I like Kurt Wismer’s post, “the user is part of the system.” This is true.
I’m often misunderstood when I take a stance against user awareness types; often I’m taken as being totally against user education, when in fact I am just against over-emphasizing user education as the way to achieve security. I don’t agree with that, and I think user education is like compliance, it educates the lowest denominators in a corporation, but it won’t stop malicious activity or mistakes. It helps eliminate naive or ignorant mistakes. (Ok, I’ll give that some people will greatly benefit and listen to awareness, but that simply cannot be all people.) A blend of awareness and technology is what I feel is the key, although I’ll put just a bit more weight on the objectivity of technology… I mean, there is a reason social engineering always works, even with obscene amounts of user education.
I’m a firm believer in technological controls to mitigate the stupid choices that users can make, or simply limit what they can do. Taking this to an extreme is just as bad as taking user education to an extreme: we can create a nice, tidy, restrictive, safe cage for users to sit in and do their work. But is that cage going to make that user happy and productive, or docile and uncreative? This can lead to a discussion on where security should lie: the system, or the network. Some may say the system is already lost because we can’t make it a stifling cage…not without affecting our users greatly.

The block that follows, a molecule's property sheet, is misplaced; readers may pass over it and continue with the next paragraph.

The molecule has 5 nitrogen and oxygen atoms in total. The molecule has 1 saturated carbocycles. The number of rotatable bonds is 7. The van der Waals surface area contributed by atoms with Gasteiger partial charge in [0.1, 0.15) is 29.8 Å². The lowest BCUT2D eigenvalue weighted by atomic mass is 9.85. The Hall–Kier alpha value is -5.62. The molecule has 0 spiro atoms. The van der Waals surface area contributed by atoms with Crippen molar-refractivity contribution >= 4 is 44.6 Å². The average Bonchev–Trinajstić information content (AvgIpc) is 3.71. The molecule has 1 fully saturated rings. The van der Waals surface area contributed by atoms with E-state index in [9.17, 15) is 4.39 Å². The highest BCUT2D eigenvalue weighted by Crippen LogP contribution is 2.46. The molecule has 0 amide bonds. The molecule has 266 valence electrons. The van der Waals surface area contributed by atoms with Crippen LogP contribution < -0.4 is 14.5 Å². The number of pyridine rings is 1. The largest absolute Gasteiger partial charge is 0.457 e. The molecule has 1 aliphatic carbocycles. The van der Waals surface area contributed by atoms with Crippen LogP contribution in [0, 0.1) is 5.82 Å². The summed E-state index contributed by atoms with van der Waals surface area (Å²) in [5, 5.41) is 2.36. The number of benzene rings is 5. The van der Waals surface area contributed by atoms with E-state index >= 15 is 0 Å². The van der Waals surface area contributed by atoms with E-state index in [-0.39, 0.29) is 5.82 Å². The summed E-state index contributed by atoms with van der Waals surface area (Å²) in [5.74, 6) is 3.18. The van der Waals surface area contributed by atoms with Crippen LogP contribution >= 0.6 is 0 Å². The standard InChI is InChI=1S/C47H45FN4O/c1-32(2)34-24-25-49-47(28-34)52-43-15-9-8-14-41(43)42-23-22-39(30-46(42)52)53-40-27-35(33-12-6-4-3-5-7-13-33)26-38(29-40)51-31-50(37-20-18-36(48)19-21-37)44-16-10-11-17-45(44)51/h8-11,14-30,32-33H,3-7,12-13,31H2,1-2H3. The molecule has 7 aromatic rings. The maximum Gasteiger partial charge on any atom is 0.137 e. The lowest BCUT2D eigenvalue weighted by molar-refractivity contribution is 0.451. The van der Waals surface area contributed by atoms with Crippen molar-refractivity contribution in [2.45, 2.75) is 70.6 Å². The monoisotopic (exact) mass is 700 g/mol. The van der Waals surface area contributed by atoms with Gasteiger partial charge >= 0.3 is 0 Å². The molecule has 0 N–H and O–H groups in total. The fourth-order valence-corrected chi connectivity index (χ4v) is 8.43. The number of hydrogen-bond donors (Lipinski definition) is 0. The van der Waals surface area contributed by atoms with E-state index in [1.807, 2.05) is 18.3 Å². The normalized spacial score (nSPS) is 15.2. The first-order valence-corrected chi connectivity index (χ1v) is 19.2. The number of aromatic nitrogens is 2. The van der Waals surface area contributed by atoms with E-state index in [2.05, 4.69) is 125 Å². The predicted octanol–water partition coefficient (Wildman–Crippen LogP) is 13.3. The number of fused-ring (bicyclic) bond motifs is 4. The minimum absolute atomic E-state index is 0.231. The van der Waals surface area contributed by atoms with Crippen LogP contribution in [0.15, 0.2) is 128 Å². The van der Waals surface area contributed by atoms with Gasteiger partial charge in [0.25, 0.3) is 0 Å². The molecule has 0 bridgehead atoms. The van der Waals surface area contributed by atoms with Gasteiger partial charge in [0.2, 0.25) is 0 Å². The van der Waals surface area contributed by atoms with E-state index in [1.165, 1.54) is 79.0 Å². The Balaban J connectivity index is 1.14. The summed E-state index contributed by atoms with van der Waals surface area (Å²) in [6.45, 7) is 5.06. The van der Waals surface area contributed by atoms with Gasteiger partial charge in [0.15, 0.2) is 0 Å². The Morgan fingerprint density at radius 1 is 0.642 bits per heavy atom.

It seems that having freedom of choice is a fundamental part of the human condition, even to the point that we all bend or outright break rules every day, such as traffic rules. If people bend or break those rules when it has very real, obvious consequences, how do we really think users will act regarding our own company policies that are much more arcane and the threats far removed? Are your users ultimately more happy having admin rights on a system or having a set cache of programs they can use and nothing more?
Is this maybe one reason the web has become so enabled in the last few years? We try to control what they can do, so they use port 80 and a web browser…is the desire for choice and freedom always going to trump our smaller, user-impacting security approaches?
That’s really part of the art of corporate security; finding that balance that works. It is also the unfortunate part of our industry: no one standard is going to work. One person’s approach won’t work in every situation or every corporation. More so than the thousands of solutions each company can have to solve various needs and problems, the users are even more varied and unique. Ok, fine, very general rules will work, like “patch your systems.” But let’s face it; that shit is the easy part, the part any arm-chair analyst can recite.
Nonetheless, I love such discussions, even if there is not ultimate agreement. At least we’re talking about it and being open to creative solutions. I’d almost rather talk to open-minded people who don’t have an answer to these problems than those who think they know some Merlin-esque answer to solve all our problems everywhere…